Our soybean crop is moving right along.  Much of our May-planted crop has hit or it approaching the R6 stage.  Our double-cropped soybeans are in the R4-R5 stage depending on their maturity, planting date, and whether or not they experienced early-season drought.  There’s a tendency for us to believe that the crop is made after the seed have met in the pod.  However, as shown below, only 50% of our yield has been made at the R6 stage. 

Dry weight will continue to accumulate in the seed for the next 3 weeks until the crop reaches the R7 stage (physiological maturity), which is defined as one pod on the plant that has reached its final mature color.  Much of this seed weight is due to translocation from other plant parts, especially the leaves and petioles (remobilization).  Sometimes soybean is called a self-destructing plant.  This is largely true.  As photosynthate is moved from the leaves to the seed, the leaves will turn yellow and drop from the plant.  If the leaves are yellowing and dropping due to this natural process, then we shouldn’t be concerned.  However, if the leaves are dropping due to another reason such as dry weather or disease, we should take notice.  It is important to keep the leaves green as long as possible to maximize yield.

It takes about 2 weeks to move from the R5 to R6 stage and another 3 weeks for to move from R6 to R7.  This is a long time and much can happen during this period.  First, we must protect the developing seed from insects such as corn earworm and stink bugs.  After R6, these two pests are not as much of a concern, but defoliators such as soybean looper can still remove green leaf area, which I’ve already stressed, is vital for maximum yield.  We also need to be concerned about foliar disease, which can also rob us of green leaf area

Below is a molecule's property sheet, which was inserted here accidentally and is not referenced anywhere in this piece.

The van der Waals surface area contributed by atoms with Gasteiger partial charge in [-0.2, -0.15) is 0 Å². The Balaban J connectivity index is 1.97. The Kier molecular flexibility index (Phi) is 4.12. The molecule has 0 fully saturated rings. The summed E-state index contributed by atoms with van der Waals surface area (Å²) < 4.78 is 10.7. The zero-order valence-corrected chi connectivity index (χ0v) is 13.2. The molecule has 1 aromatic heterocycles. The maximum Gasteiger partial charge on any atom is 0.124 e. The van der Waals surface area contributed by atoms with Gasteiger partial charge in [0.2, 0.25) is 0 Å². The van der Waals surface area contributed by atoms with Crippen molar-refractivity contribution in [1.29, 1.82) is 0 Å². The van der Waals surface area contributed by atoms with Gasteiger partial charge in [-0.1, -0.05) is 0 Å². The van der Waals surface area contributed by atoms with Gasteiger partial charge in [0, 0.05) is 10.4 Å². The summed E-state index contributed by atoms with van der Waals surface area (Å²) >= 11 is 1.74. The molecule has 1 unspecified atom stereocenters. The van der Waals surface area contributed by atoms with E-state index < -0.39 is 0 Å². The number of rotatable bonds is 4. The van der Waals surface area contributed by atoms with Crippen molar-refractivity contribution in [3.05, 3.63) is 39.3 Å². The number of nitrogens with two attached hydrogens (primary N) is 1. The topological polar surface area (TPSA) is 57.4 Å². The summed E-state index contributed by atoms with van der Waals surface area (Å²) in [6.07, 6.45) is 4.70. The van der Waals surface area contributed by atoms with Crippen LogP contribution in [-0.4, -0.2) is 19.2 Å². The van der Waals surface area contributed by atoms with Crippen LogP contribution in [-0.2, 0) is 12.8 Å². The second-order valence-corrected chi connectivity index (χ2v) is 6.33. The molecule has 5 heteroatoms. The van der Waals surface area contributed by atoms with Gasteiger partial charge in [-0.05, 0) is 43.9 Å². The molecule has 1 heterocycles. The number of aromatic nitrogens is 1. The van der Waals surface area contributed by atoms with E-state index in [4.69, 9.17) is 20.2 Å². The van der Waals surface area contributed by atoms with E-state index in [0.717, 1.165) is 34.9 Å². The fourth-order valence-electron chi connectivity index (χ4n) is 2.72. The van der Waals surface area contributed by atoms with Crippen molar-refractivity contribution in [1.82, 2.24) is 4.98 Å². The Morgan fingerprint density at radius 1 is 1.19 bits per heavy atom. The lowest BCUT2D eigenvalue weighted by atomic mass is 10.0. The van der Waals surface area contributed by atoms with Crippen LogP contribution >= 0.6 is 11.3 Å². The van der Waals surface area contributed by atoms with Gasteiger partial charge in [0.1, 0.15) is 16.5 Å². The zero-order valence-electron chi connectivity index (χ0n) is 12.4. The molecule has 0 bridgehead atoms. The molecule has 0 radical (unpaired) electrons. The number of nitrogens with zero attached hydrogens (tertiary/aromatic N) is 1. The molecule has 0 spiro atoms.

Early-Season Insect Pests

Potato Leafhopper. This insect overwinters in gulf-coast states and migrates northward each year, typically arriving in Virginia between late April and early June. Adults and nymphs injure the plant by inserting their piercing-sucking mouthparts into plant tissue and removing liquids. High populations can result in visual injury (cupping of leaves) and under drought conditions, can stunt growth, Injury is more severe on varieties with little leaf pubescence. But, the injury will not necessarily result in yield loss. Very dry conditions will increase injury and likelihood of yield loss. The insect can be controlled with pyrethroid insecticides.

Thrips may be the most abundant insect pest species on soybean.   But, the feeding alone will not usually cause yield reduction.  Under favorable environments, soybean will outgrow thrips damage.  However, if high numbers of thrips coincide with droughty conditions early in the season (seedling plants), then growth can be severely stunted and yield loss might occur.  Thrips feed by rupturing the cell walls of leaf cells and sucking the exudates.  Leaves will take on a silvery appearance from thrips feeding.  The insect can be controlled with insecticides from several chemical classes.  Early-season control can be obtained with insecticide seed treatments.  Ames Herbert is updating thrips counts in cotton and other crops on a regular basis in his Virginia AG Pest Advisory found at http://www.sripmc.org/Virginia/.